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Carl Ritter, Gmunden City Archives, HS 129, OÖLA
Kremsmünsterer nekrology 2 around 1419, Abbey Library
Traunkirchen Monastery (BA for calibration and surveying Zl-68309)

13. Benedictine women in Traunkirchen

Geschichte Kloster Traunkirchen
Traunkirchen, Austria
  4221 Besichtigungen

Canonesses and order monastery

Unfortunately, documents, original death books and annals of the early days of the monastery are missing. The transcripts, which were often made centuries later, only reveal first names in a wide variety of spellings, without precise information about the person, days of death without years. It is therefore almost impossible to establish an actual chronology of the first abbesses, as well as of the foundresses and benefactors of the nuns' foundation.
Like many monasteries in the 11th century, Traunkirchen may have been revived or founded as a property of a community of canonesses, that are women of the foundation who did not take monastic vows but lived in a religious community. To prevent secularization, the common wealth was divided into separate benefices and divided among the individual canonesses. Common prayers and pastoral care of the incorporated parishes were the main tasks of the monastery. In the 11th and 12th century, community life was tightened and many monasteries were reformed along the ideals of the nunneries. Most of the monasteries consolidated themselves as a community under an an abbess (Reverend mother), living according to common rules.

Benedictine Abbey of Traunkirchen

Secular founders were primarily concerned with their memoria, with collective memory of them and their own clan. The founders Graf Wilhalm, his wife Leopirgis and his brother Luitold brought nuns from the familiar Benedictine abbey Nonnberg to their Traunkirchen monastery because they had good kinship with the Archdiocese of Salzburg. In order to maintain power and influence, the abbesses were mostly called from the founding family or a related noble family, also the first abbess Ata, from the Otakar family. It is believed that Ata was the daughter of Otakar, Ocis (+ 1020) and Wilbirgs of Wels Lambach. Ata would therefore be the sister of the Styrian margrave Otakar I, who became reeve of Traunkirchen by heir.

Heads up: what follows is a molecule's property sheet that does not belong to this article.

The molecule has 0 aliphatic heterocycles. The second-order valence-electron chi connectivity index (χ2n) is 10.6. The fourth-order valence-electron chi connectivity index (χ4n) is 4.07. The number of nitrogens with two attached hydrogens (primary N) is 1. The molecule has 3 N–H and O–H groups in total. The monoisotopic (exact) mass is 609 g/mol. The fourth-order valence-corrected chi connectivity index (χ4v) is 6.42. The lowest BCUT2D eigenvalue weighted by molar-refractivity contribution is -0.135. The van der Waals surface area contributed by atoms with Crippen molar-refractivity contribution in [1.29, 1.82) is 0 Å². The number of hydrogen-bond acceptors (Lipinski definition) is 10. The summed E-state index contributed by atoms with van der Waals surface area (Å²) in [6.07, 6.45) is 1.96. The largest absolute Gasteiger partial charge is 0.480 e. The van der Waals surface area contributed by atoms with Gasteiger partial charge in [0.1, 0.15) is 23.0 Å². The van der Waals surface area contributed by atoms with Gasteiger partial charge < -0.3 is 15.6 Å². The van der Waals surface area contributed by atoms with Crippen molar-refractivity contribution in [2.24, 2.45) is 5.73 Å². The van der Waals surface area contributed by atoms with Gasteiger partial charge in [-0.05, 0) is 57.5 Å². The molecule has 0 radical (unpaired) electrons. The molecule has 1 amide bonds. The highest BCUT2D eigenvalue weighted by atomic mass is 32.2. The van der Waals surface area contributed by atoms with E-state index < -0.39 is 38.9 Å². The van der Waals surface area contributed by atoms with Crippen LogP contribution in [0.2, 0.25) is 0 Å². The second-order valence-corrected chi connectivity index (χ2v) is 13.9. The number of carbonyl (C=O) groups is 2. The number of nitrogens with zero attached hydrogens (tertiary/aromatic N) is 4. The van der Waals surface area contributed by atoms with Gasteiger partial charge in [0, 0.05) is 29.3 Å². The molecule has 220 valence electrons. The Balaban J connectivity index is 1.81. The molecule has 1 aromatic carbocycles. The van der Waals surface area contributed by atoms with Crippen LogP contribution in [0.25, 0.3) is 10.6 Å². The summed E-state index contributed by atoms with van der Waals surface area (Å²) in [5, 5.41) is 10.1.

Traunkirchen became a nunnery according to the Benedictine rule. The nuns were active in all areas of church and public life. This was an agricultural enterprise for self-sufficiency, administration of manor property, care of the monastic parishes, writing and painting school, library, artistic workshop, medicinal herb garden, a monastery pharmacy etc. The abbey was responsible for the spiritual well-being of its parishioners, employer for the people, protection and shelter in times of misery, place of jurisdiction and mediator of art and culture. Traunkirchen also belonged to the long line of those medieval monasteries that can be aptly described as “hospitals of the nobility”. Religious and economic life flourished in this Benedictine nuns' time.

Description of the painting aboce:
Carl Ritter, Gmunden City Archives, manuscript 129, OÖLA
a. Countess Leopirgis, foundress of our church, from the Book of the Dead on August 20
b. Count Otakar, father of Atha, the first abbess of this place. From the Book of the Dead on March 24, and according to the Chronicle of Bruschius in Vol. 141, he is also called the founder. And from the sacred historiography of the venerable R. P. Sigismund Pusch it is attested that this was the 4th Ottokar, whose mother was Wilburgis, his wife the Austrian Elisabetha, the daughter of Leopold the Beautiful, and he was the son of Leopold the Brave.
c. Leopold or Leotolt, count of our congregation of this place, from the Book of the Dead on August 9th, Countess Wilburg, grandmother Leotolds, from the Book of the Dead on February 8th are also mentioned in a catalog of anniversaries, which is contained in the Urbarium Volume 71, chest B, number 5, Leotold and Wilburg. (Translation E. Höllwerth)

© E. Rumpf, R. Hofbauer; Translation: XiBIT Infoguide GmbH